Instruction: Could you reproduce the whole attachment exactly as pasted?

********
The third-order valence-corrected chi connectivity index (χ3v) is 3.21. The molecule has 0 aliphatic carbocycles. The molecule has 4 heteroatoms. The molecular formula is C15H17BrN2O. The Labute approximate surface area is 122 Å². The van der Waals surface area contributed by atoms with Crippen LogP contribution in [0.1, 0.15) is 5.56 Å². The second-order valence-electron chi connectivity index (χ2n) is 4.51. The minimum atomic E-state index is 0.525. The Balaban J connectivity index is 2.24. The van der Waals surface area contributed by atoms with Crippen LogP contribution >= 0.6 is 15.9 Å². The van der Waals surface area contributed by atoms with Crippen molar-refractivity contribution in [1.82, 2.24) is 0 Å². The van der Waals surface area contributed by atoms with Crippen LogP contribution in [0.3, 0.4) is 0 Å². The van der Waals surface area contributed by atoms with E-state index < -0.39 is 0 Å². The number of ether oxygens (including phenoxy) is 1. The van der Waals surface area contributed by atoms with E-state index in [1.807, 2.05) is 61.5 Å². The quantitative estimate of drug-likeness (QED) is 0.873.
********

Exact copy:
The third-order valence-corrected chi connectivity index (χ3v) is 3.21. The molecule has 0 aliphatic carbocycles. The molecule has 4 heteroatoms. The molecular formula is C15H17BrN2O. The Labute approximate surface area is 122 Å². The van der Waals surface area contributed by atoms with Crippen LogP contribution in [0.1, 0.15) is 5.56 Å². The second-order valence-electron chi connectivity index (χ2n) is 4.51. The minimum atomic E-state index is 0.525. The Balaban J connectivity index is 2.24. The van der Waals surface area contributed by atoms with Crippen LogP contribution >= 0.6 is 15.9 Å². The van der Waals surface area contributed by atoms with Crippen molar-refractivity contribution in [1.82, 2.24) is 0 Å². The van der Waals surface area contributed by atoms with Crippen LogP contribution in [0.3, 0.4) is 0 Å². The van der Waals surface area contributed by atoms with E-state index < -0.39 is 0 Å². The number of ether oxygens (including phenoxy) is 1. The van der Waals surface area contributed by atoms with E-state index in [1.807, 2.05) is 61.5 Å². The quantitative estimate of drug-likeness (QED) is 0.873.